Colony Organization a Mix of Communism, Democracy, Faith

Aksamit, Nichole. "Colony Organization a Mix of Communism, Democracy, Faith." Forum, 17 November 1999, sec. A7.

The modest women of Spring Prairie Colony share a quiet moment in the early morning sun on a trailer behind a tractor headed for a cucumber field northwest of Hawley, Minnesota.

Spring Prairie Colony, Minn.

A unique mix of economic communism, social democracy and faith keeps order at this Hutterite colony northwest of Hawley.

The colony is managed by a board of elected men: the elder minister, the financial manager, the farm manager and a few elder men of the colony.

The managers of various other departments - garden, kitchen, school, hogs, cattle, turkeys, chickens, bees - also are elected. They report to the farm or financial manager, who in turn reports to the minister.

The three top elders meet briefly every morning before breakfast to divvy up the day's duties and discuss any problems, issues or financial requests.

The colony has a single bank account, handled primarily by the financial manager, who is authorized to purchase cloth and goods for the entire colony's use - so many shoes or toys or yards of cloth per person or family.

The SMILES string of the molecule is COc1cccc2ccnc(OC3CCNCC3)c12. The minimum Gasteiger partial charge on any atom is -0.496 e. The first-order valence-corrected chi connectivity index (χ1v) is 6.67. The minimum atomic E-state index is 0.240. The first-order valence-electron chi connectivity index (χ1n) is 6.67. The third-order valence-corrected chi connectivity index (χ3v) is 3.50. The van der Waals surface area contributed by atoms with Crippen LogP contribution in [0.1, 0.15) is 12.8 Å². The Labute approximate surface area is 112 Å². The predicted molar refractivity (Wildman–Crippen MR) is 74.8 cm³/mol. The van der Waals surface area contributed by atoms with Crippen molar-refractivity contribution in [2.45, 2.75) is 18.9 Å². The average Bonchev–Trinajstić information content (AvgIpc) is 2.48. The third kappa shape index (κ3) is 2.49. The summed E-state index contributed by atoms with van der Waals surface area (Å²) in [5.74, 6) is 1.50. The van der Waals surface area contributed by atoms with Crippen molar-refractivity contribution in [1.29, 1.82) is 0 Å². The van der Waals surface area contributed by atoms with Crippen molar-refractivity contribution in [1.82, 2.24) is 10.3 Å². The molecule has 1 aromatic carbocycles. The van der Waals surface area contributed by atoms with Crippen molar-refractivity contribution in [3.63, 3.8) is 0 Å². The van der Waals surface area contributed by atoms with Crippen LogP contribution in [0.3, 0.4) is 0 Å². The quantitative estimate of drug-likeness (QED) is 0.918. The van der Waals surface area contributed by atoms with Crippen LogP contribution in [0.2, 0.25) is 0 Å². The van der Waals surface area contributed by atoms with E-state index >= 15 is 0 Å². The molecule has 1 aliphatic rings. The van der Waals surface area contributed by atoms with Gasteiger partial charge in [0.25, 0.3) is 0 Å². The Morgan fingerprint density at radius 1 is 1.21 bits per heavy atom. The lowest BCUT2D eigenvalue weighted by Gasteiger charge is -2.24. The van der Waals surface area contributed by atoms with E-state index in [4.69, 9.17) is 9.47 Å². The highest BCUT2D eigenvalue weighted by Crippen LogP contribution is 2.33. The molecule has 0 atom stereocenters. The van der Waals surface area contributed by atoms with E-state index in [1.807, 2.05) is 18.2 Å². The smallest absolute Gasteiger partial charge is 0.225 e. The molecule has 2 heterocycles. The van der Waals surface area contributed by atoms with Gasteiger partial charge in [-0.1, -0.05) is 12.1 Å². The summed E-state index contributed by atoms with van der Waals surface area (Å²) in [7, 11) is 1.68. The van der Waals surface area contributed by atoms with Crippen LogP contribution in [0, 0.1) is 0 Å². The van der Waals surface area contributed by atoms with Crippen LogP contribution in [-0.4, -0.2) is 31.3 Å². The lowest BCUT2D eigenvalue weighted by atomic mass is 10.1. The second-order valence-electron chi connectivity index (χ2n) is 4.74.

And decisions that require a large amount of money are put to a vote of all adult male members of the brotherhood.

Women do not vote, but rather exercise their influence through their husbands.

"I usually agree with my husband," says one young Hutterite wife. "And if I don't, I tell him and he'll consider that when he votes."

Hutterite ministers are elected by an elaborate process that involves both democracy and providence: The men of the colony nominate candidates. Those who receive the most nominations draw lots.

Then there is a sermon asking for God's guidance and the new minister is revealed.

Ministers usually apprentice under an elder minister for several years before being ordained by the laying on of hands.

The bookbindery prints most of the German language materials the Hutterites at this colony use, but also does printing jobs for people and business on the outside.
Valentine Waldner Sr. sews together the sections of a book.

Reprinted with permission of The Forum

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